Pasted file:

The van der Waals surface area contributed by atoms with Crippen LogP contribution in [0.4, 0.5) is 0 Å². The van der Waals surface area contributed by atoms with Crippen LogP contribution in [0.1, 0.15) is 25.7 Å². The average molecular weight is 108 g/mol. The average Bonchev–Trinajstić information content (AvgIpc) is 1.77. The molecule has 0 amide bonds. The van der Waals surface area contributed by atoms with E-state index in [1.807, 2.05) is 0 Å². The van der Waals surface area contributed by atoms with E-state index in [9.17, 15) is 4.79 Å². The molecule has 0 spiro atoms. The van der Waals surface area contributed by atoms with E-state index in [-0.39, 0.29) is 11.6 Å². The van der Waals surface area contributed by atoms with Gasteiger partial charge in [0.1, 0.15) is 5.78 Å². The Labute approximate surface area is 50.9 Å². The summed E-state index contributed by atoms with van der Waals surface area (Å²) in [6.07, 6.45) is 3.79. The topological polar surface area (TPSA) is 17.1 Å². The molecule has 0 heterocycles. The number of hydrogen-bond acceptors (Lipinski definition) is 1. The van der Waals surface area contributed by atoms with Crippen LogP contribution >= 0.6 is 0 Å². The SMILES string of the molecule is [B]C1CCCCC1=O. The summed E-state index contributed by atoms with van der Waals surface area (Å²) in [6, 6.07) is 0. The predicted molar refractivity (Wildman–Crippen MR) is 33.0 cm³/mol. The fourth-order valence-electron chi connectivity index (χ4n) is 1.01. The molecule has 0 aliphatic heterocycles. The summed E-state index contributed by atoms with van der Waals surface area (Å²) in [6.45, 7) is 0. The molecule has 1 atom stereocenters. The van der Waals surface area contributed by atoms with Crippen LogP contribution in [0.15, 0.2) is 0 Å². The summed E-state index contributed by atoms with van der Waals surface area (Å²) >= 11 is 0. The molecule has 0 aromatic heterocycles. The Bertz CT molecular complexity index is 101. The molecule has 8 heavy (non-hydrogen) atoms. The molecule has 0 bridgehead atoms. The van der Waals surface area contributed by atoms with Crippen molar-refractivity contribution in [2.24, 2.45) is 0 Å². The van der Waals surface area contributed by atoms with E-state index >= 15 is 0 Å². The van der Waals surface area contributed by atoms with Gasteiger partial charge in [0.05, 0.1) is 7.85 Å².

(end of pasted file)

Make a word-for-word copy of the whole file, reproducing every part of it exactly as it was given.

The van der Waals surface area contributed by atoms with Crippen LogP contribution in [0.4, 0.5) is 0 Å². The van der Waals surface area contributed by atoms with Crippen LogP contribution in [0.1, 0.15) is 25.7 Å². The average molecular weight is 108 g/mol. The average Bonchev–Trinajstić information content (AvgIpc) is 1.77. The molecule has 0 amide bonds. The van der Waals surface area contributed by atoms with E-state index in [1.807, 2.05) is 0 Å². The van der Waals surface area contributed by atoms with E-state index in [9.17, 15) is 4.79 Å². The molecule has 0 spiro atoms. The van der Waals surface area contributed by atoms with E-state index in [-0.39, 0.29) is 11.6 Å². The van der Waals surface area contributed by atoms with Gasteiger partial charge in [0.1, 0.15) is 5.78 Å². The Labute approximate surface area is 50.9 Å². The summed E-state index contributed by atoms with van der Waals surface area (Å²) in [6.07, 6.45) is 3.79. The topological polar surface area (TPSA) is 17.1 Å². The molecule has 0 heterocycles. The number of hydrogen-bond acceptors (Lipinski definition) is 1. The van der Waals surface area contributed by atoms with Crippen LogP contribution >= 0.6 is 0 Å². The SMILES string of the molecule is [B]C1CCCCC1=O. The summed E-state index contributed by atoms with van der Waals surface area (Å²) in [6, 6.07) is 0. The predicted molar refractivity (Wildman–Crippen MR) is 33.0 cm³/mol. The fourth-order valence-electron chi connectivity index (χ4n) is 1.01. The molecule has 0 aliphatic heterocycles. The summed E-state index contributed by atoms with van der Waals surface area (Å²) in [6.45, 7) is 0. The molecule has 1 atom stereocenters. The van der Waals surface area contributed by atoms with Crippen LogP contribution in [0.15, 0.2) is 0 Å². The summed E-state index contributed by atoms with van der Waals surface area (Å²) >= 11 is 0. The molecule has 0 aromatic heterocycles. The Bertz CT molecular complexity index is 101. The molecule has 8 heavy (non-hydrogen) atoms. The molecule has 0 bridgehead atoms. The van der Waals surface area contributed by atoms with Crippen molar-refractivity contribution in [2.24, 2.45) is 0 Å². The van der Waals surface area contributed by atoms with E-state index >= 15 is 0 Å². The van der Waals surface area contributed by atoms with Gasteiger partial charge in [0.05, 0.1) is 7.85 Å².